Nick ran forward to bang on the sides of a large Italian motor yacht to wake the owners but despite this and a lot of shouting no one stirred. However with all the noise the four of us were making the two crew on the ferry came out to see what was wrong and realised they were adrift in the very crowded port powered only by the tide and wind. We quickly heard an engine start as the skipper got to the bridge whilst the crew pulled in the mooring lines that would otherwise have fouled their own propeller.
Mike had called the berthing master who quickly arrived, wearing his trademark Tilley hat (at 4.30 in the morning?!) and the boat was rapidly returned to her mooring. It is quite amazing no one was hurt in this incident and apart from a minor scratch on the stern of Verity neither boat was damaged.
The crew of the ferry and the berthing master voiced the opinion that right wing supporters had released the moorings in an act of dangerous vandalism because the ferry had been used for an event rallying support for the Communist candidate in the local elections currently taking place in Croatia. When one thinks of the one year old infant on the small boat ahead, sandwiched between Verity and the Italian motor yacht, the outcome, if the ferry had not been swept out into the main tidal stream, could have been very tragic indeed.
By the time we had gathered our scattered wits and sat in the cockpit recapitulating the event it was well past 5 and as I had set my alarm for 6.15 there seemed little point in returning to my bunk. No-one else felt like trying to retrieve sleep mode either. Once Nick and I had used our washing facilities I cleaned the head out and completed packing. Nick made some more of his fabulous omelettes for breakfast and after a cup of coffee it was time to look for our taxi.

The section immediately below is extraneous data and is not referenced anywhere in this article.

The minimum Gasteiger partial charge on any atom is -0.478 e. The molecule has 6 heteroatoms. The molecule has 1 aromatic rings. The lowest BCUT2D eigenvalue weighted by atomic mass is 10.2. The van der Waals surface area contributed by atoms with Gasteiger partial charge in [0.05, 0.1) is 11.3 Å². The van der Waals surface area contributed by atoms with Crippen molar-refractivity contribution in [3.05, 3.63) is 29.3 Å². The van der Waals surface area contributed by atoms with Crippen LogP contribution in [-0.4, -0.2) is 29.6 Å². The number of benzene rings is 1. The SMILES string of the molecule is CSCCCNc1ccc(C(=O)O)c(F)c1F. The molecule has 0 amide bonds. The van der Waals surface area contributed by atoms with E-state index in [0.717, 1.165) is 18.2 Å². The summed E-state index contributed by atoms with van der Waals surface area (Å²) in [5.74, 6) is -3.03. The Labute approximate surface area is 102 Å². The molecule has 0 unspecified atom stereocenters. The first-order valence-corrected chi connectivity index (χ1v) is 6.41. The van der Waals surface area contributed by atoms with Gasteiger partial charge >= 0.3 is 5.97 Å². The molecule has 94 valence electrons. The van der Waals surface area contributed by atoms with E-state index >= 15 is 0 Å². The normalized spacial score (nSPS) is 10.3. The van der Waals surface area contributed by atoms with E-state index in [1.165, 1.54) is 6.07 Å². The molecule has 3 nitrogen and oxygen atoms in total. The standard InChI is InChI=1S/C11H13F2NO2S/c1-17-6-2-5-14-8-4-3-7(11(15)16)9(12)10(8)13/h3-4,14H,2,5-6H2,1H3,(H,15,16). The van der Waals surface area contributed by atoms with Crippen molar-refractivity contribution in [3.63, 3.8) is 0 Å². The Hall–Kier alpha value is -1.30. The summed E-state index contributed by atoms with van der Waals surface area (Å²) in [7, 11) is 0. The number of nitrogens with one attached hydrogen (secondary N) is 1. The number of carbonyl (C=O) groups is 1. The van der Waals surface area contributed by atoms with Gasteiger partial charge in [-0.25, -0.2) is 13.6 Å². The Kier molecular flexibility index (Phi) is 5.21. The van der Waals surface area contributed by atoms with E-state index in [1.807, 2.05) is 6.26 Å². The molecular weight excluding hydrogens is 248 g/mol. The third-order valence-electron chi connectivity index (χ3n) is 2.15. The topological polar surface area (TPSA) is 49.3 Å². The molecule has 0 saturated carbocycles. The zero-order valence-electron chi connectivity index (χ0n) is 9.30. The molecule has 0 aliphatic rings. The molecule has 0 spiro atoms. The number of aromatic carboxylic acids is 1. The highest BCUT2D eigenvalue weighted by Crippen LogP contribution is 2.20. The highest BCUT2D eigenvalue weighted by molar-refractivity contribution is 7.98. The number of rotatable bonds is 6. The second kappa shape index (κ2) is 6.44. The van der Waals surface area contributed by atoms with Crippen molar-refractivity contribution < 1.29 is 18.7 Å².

As we drove to the airport I watched the semi-rural roadside scenery roll by. There were orchards of dwarf fruit trees, small plantations of vines and occasional fallow fields startlingly beautiful in their mantle of exuberant wild red corn poppies. I suddenly feel a surge of love for terrestrial countryside and wonder if I am a landlubber at heart. I have flourished at sea, swimming in Bombay Sapphire water, going ashore to stroll or seek out somewhere to eat, the stark beauty of relatively barren low lying islands which create the network of waterways to sail or motor through, but I find I am really looking forward to returning to my English plot to see how the garden has come through our absence and what may be good and what may be disappointing.
Trogir is an historic city and harbour on the Adriatic coast of Croatia and a UNESCO World Heritage site. We arrived in the afternoon on Wednesday and anchored off the castle but were later invited by the harbourmaster to moor alongside the quay where we stayed for two nights.
Whilst Mike and Nick stayed on board to wait for the engineer who would be coming to make some structural adjustments for the bimini, Carolyn and I went ashore and she gave me a quick tour of the walled precincts of the city.
We walked through the narrow, high sided alleys over shiny, rounded and slippery marble cobbles, past several shoe shops, gift shops, jewellers, restaurants. She pointed out some fine examples of the architecture.